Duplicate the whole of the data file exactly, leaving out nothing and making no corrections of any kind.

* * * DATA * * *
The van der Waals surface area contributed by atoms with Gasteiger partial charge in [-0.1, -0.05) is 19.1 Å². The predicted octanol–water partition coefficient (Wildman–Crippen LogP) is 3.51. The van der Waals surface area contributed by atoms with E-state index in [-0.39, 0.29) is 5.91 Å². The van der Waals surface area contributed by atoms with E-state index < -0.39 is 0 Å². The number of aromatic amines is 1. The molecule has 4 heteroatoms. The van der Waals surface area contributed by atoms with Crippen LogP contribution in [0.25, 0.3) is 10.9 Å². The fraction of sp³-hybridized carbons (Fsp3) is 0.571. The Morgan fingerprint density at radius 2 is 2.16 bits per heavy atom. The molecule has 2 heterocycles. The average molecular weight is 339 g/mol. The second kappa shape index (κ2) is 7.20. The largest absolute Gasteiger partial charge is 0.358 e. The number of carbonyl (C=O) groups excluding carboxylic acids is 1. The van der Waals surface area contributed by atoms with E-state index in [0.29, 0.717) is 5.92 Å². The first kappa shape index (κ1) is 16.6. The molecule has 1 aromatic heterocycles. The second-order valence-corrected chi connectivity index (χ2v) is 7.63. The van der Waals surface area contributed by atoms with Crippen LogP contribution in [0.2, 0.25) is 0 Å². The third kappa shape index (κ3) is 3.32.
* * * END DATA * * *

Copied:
The van der Waals surface area contributed by atoms with Gasteiger partial charge in [-0.1, -0.05) is 19.1 Å². The predicted octanol–water partition coefficient (Wildman–Crippen LogP) is 3.51. The van der Waals surface area contributed by atoms with E-state index in [-0.39, 0.29) is 5.91 Å². The van der Waals surface area contributed by atoms with E-state index < -0.39 is 0 Å². The number of aromatic amines is 1. The molecule has 4 heteroatoms. The van der Waals surface area contributed by atoms with Crippen LogP contribution in [0.25, 0.3) is 10.9 Å². The fraction of sp³-hybridized carbons (Fsp3) is 0.571. The Morgan fingerprint density at radius 2 is 2.16 bits per heavy atom. The molecule has 2 heterocycles. The average molecular weight is 339 g/mol. The second kappa shape index (κ2) is 7.20. The largest absolute Gasteiger partial charge is 0.358 e. The number of carbonyl (C=O) groups excluding carboxylic acids is 1. The van der Waals surface area contributed by atoms with E-state index in [0.29, 0.717) is 5.92 Å². The first kappa shape index (κ1) is 16.6. The molecule has 1 aromatic heterocycles. The second-order valence-corrected chi connectivity index (χ2v) is 7.63. The van der Waals surface area contributed by atoms with Crippen LogP contribution in [0.2, 0.25) is 0 Å². The third kappa shape index (κ3) is 3.32.